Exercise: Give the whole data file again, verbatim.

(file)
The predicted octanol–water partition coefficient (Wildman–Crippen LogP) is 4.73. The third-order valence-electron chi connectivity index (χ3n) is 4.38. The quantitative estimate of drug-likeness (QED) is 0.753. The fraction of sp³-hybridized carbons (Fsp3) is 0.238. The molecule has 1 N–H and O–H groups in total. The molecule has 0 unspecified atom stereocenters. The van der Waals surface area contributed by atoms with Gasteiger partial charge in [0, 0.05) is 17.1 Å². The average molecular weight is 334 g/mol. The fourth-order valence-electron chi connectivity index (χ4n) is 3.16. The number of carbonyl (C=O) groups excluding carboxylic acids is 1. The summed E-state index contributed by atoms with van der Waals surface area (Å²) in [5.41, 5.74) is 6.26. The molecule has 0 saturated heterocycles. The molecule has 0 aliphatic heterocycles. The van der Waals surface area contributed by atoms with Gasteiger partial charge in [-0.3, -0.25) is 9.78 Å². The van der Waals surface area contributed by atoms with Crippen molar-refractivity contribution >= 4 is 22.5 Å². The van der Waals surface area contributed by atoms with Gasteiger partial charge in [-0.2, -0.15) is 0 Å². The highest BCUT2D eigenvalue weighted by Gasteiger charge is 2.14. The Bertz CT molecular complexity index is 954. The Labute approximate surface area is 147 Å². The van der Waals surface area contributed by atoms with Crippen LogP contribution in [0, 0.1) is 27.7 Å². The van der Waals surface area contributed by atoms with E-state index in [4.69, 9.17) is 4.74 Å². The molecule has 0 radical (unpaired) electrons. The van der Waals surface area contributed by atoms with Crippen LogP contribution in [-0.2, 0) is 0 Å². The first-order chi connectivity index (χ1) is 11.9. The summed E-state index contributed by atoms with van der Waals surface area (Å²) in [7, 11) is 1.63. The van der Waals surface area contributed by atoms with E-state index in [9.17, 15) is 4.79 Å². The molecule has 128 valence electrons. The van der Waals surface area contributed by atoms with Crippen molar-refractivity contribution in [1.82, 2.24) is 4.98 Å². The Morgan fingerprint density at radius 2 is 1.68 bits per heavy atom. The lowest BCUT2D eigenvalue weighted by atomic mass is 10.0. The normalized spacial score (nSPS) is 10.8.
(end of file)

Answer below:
The predicted octanol–water partition coefficient (Wildman–Crippen LogP) is 4.73. The third-order valence-electron chi connectivity index (χ3n) is 4.38. The quantitative estimate of drug-likeness (QED) is 0.753. The fraction of sp³-hybridized carbons (Fsp3) is 0.238. The molecule has 1 N–H and O–H groups in total. The molecule has 0 unspecified atom stereocenters. The van der Waals surface area contributed by atoms with Gasteiger partial charge in [0, 0.05) is 17.1 Å². The average molecular weight is 334 g/mol. The fourth-order valence-electron chi connectivity index (χ4n) is 3.16. The number of carbonyl (C=O) groups excluding carboxylic acids is 1. The summed E-state index contributed by atoms with van der Waals surface area (Å²) in [5.41, 5.74) is 6.26. The molecule has 0 saturated heterocycles. The molecule has 0 aliphatic heterocycles. The van der Waals surface area contributed by atoms with Gasteiger partial charge in [-0.3, -0.25) is 9.78 Å². The van der Waals surface area contributed by atoms with Crippen molar-refractivity contribution >= 4 is 22.5 Å². The van der Waals surface area contributed by atoms with Gasteiger partial charge in [-0.2, -0.15) is 0 Å². The highest BCUT2D eigenvalue weighted by Gasteiger charge is 2.14. The Bertz CT molecular complexity index is 954. The Labute approximate surface area is 147 Å². The van der Waals surface area contributed by atoms with Crippen LogP contribution in [0, 0.1) is 27.7 Å². The van der Waals surface area contributed by atoms with E-state index in [4.69, 9.17) is 4.74 Å². The molecule has 0 radical (unpaired) electrons. The van der Waals surface area contributed by atoms with Crippen LogP contribution in [-0.2, 0) is 0 Å². The first-order chi connectivity index (χ1) is 11.9. The summed E-state index contributed by atoms with van der Waals surface area (Å²) in [7, 11) is 1.63. The van der Waals surface area contributed by atoms with E-state index in [9.17, 15) is 4.79 Å². The molecule has 128 valence electrons. The van der Waals surface area contributed by atoms with Crippen molar-refractivity contribution in [1.82, 2.24) is 4.98 Å². The Morgan fingerprint density at radius 2 is 1.68 bits per heavy atom. The lowest BCUT2D eigenvalue weighted by atomic mass is 10.0. The normalized spacial score (nSPS) is 10.8.